Tuesday, December 15, 2009

Why do we let civic agencies get away with it?

Why do we let civic agencies get away with it?

B.S. Ramesh
Lack of awareness of their legal rights forces Bangaloreans to accept the unacceptable
— Photo: Bhagya Prakash K.

Taking them to task: A civic agency that has failed to discharge its duty can be asked to pay compensation. Few are aware of Section 22 (B) of the Lok Adalat Act that brings civic and public agencies under its ambit.


BANGALORE: Who is accountable when a child is swept away in a stormwater drain, or an unsuspecting pedestrian falls into an open manhole? Or when an autorickshaw tips over on its side injuring the driver and passenger because the driver could not see that the road had been dug up as the streetlights were not working? Is it the State Government, the civic agency concerned or the bureaucrat in charge?

Bangalore’s chaotic urbanisation has made life dangerously unsafe. Look around you. Mounds of uncleared garbage, heaps of construction material, clogged drains and overflowing sewers, potholed roads, overhanging power lines and wide open trenches dug up for laying cables and pipes, not to mention the havoc caused by Namma Metro construction.

The city has become notorious for its massive traffic hold-ups. Faced with the daily chaos, where can the average citizen seek effective redressal when he or she becomes a victim of civic neglect?

When it rains, the city within no time is transformed into a huge water body, and no citizen can safely guess where an open manhole or uncovered drain might lie under the muddy waters.

The result is a number of water-related deaths every time the city experiences heavy rain. Similarly, loose wires and open transformers have led to electrocutions while dug up footpaths and roads pose a danger to life and limb.

When a death due to the carelessness of a civic body takes place, the citizens and the media raise a hue and cry, and bureaucrats and politicians make the usual noises. A monetary compensation is quickly doled out and the tragedy fades from public consciousness. Not many are willing to initiate action against civic agencies or its officials.

What you can do
So what are the avenues available to citizens to get justice when negligence by a civic body results in death or injury? All civic bodies have grievance redressal cells, the first port of call for an aggrieved citizen, and Public Eye has discussed these separately. There are other legal avenues for the citizen who is willing to prepare for a long haul.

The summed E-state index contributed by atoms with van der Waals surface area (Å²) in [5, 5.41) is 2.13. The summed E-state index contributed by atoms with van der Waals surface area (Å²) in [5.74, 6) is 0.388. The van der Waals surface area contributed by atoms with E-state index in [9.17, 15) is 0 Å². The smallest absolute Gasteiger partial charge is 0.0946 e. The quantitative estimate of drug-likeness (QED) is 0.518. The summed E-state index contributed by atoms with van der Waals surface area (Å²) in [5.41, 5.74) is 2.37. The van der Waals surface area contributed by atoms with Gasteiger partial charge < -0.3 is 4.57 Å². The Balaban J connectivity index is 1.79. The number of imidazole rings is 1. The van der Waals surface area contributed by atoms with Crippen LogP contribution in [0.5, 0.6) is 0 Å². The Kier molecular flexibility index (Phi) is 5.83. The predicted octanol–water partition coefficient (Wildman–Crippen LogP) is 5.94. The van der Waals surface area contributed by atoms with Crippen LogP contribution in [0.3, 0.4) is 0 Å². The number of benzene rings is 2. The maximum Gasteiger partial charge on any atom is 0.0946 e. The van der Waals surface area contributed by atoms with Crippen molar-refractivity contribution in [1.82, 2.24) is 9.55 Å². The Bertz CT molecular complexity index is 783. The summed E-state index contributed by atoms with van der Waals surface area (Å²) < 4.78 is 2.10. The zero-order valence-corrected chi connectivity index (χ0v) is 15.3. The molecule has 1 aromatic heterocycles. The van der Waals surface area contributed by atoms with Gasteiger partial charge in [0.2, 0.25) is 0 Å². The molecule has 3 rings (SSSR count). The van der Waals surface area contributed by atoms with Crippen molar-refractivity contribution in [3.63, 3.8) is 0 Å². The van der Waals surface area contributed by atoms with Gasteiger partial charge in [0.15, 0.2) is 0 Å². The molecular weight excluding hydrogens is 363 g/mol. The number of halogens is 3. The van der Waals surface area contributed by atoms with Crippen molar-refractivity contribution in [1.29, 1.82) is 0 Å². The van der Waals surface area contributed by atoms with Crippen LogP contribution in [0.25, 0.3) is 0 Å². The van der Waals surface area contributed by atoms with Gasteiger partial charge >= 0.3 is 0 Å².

The former Advocates-General R.N. Narasimha Murthy and B.V. Acharya say the public can lodge complaints against civic agencies with the Upa Lokayukta when the agencies do not act. A criminal case can be instituted against errant officials under Section 133 of the Code of Criminal Procedure for immediate relief, for example if any project drags on for such a long time it comes in the way of routine life.

Senior advocate S.P. Shankar says an aggrieved citizen can file a suit against the civic agency concerned, or refer the matter under Section 89 of the Code of Civil Procedure (CPC) for mediation, arbitration or even to the Lok Adalat. Once the matter is referred for mediation at Nyaya Degula, the court fee is refunded in full.

PIL
A citizen can also file public interest litigation (PIL) petition in the High court against the Government or its agencies if they fail to provide amenities or shirk responsibility. For individual relief, he can file a Writ of Mandamus. A citizen can claim damages for injury on account of the inaction of the civic authority only under Section 91 (1-B) of the CPC.

The Karnataka State Legal Services Authority (KSLSA) and the High Court Legal Services Cell have been taking up several issues of public concern. Apart from filing petitions in the court, they have also held Lok Adalats to get the grievances redressed. Cases can be taken up by them for compromise under Section 19 and 20 of the Lok Adalat Act. Similarly, cases can be taken up under Section 22 (B) of the Act.

A civic agency that has failed to discharge its duty can be asked to pay compensation. Unfortunately, very few people are aware of Section 22 (B), which brings civic and public agencies under its ambit.

Consumer Forum
Another instrument is the Consumer Forum, which is generally quicker than the courts in delivering verdicts. However, not many are aware of these legal remedies. Mr. Acharya and Mr. Murthy point out that once citizens start exercising these rights, the authorities are bound to fall in line.

Sadly, lack of awareness of their legal rights has forced Bangaloreans to accept the unacceptable. The few who dare to question and fight are discouraged by the bureaucratic wall of silence and apathy.

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